skip navigation
Coaches

Perfect the Art of the Spin Move

By Ian Taylor, OMHA Executive Director, 11/26/17, 10:15AM EST

Share

Video Coach | Presented by Hockey Intelligym

Time and space is at a premium in today’s game.

The speed of the game means players must make quicker decisions in less space and puck protection has become a crucial skill in order to manage the puck.

In the scenarios below we are going to look at three instances where players used the ‘spin-a-rama’ move to:

  • protect the puck
  • manipulate the feet of the defenders
  • open up passing lanes
  • create space for themselves and their teammates

Interesting to note that all three videos are from NHL games that were played in the first week of October 2017 and all three are executed in a slightly different way.


Scenario 1

  • During this sequence, CAR28 enters the zone with speed through the middle of the ice.
  • CAR20 supports the puck carrier but does not have any speed when he receives the puck and therefore is not a threat to beat the defender.
  • MIN also has numbers back with 3 players below the puck.
  • CAR20 spins away from the defender, escaping to open ice behind him. This does two things:
  1. creates separation from the defender & a cross-ice passing lane, and;
  2. the delay creates time for CAR49 to jump into the zone (another example of the late guy being the most dangerous player on the attack).

Scenario 2

  • In this second clip, CHI88 uses a series of crossovers to enter the zone with speed on his off-wing.
  • CHI88 is facing two defenders – with the backchecking forward taking away the drop-pass.
  • CHI88 now attacks PIT28 1v1 and steps to the middle of the ice, threatening to drive to the middle of the ice.
  • This manipulates the feet of PIT28 who looks to step-up and take away the lane to the net.
  • This is the moment CHI88 is waiting for - he now uses the spin move to once again, protect the puck, but in this example, he uses the spin to attack the ice behind the defender.
  • This once again, opens up a passing lane with two CHI players attacking the near and far posts.

Scenario 3

  • In the final example, STL91 picks up a drop-pass from STL26 and uses his speed to drive outside attacking the ice behind the defenders.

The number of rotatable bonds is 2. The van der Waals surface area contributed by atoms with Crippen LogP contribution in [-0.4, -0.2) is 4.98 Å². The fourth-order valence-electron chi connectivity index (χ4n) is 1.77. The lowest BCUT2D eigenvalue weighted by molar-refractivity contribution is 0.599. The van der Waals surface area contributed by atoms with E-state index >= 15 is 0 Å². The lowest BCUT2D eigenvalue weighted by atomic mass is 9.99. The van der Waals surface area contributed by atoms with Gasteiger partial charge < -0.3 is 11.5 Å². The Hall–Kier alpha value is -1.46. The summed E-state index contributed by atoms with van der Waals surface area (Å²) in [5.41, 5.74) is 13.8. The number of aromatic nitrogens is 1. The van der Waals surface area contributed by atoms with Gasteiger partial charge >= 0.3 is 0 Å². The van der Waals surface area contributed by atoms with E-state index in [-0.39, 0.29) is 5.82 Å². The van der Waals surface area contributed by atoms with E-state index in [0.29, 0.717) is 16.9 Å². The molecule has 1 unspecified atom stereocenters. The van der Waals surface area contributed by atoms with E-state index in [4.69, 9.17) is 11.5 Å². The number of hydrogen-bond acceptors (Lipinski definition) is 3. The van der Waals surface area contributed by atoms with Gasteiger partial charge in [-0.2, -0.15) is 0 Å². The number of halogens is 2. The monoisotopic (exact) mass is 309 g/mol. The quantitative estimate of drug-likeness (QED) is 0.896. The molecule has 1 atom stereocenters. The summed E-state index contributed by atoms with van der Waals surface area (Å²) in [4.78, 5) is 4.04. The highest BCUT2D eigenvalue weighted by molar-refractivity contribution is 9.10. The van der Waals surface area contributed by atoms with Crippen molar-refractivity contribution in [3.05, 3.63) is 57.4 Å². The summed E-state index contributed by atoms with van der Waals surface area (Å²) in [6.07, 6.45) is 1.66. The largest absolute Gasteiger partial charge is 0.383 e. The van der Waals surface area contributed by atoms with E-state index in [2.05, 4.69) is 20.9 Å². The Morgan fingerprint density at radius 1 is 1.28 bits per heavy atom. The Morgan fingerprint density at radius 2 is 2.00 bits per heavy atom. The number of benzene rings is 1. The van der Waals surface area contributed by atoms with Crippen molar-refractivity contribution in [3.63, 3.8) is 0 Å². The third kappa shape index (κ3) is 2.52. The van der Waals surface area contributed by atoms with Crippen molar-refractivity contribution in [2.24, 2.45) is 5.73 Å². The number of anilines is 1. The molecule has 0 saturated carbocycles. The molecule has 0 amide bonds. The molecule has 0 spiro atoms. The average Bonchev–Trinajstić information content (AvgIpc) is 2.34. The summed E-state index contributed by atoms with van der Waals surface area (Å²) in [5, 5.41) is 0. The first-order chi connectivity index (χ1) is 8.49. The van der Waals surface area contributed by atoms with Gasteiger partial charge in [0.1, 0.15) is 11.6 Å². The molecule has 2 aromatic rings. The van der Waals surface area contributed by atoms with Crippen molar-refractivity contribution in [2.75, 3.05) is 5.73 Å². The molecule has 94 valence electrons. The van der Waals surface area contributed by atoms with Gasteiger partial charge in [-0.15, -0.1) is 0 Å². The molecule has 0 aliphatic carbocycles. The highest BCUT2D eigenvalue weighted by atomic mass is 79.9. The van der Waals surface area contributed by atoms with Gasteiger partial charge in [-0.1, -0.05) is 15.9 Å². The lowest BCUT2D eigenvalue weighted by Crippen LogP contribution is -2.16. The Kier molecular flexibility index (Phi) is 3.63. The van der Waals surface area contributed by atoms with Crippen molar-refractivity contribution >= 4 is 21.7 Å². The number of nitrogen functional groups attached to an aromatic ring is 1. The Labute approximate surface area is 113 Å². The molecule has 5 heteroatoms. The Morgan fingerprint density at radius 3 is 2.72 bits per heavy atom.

• In this case, he is a threat to go to the net and this threat draws two defenders.
  • In addition, STL91 is willing to receive contact from the defender, in fact, he initiates it.
  • This, again, allows him to manipulate the defenders feet who are trying to keep him outside and creates space to escape to, in the middle of the ice.
  • Finally this also creates an open shooting lane, changes the shooting angle and the goaltender is forced to find the puck which is hidden coming out of the spin.

Three great examples of the same evasive skating and stickhandling maneuver used in three slightly different ways – all used to create time and space, protect the puck and create open passing or shooting lanes.

Video Coach is a series of articles which reviews a video clip from game action and then breaks down the sequence into frames identifying key skills, individual and team tactics, strategy and hockey IQ. Video is a great teaching tool that can be used by both players and coaches.


The Hockey IntelliGym is a breakthrough cognitive training technology that hones hockey sense and has been scientifically proven to improve player safety. IntelliGym has been used by thousands of players - from OHL teams, to USA Hockey, to last year's OMHA Minor Midget champions - to improve individual players' points total, heighten spatial awareness, and foster better anticipation of the play. Recent research from the University of Delaware suggests training with IntelliGym is a great way to reduce concussions and other on ice injuries. The software, which can be used on any computer, can be purchased here.

"What I'm noticing with IntelliGym is that it compliments my use of area games or situational pressure drills in practice. My players are recognizing and executing their options faster than they have in the past.  This improvement has translated to games. They are moving to open areas to support their teammate with the puck."


Like this article?

Share with your friends on Facebook and join the largest network of hockey parents.


It headshot element view

ABOUT THE AUTHOR

Ian Taylor is the Executive Director of the OMHA and former Director of Hockey Development. A proud hockey dad of two, Ian has over 25 years of instructional and coaching experience.

you may also like

Chalk Talk
Podcast
Coaches
Players
Coaches
Players
Parents
Cross-Ice Hockey
Coaches
Podcast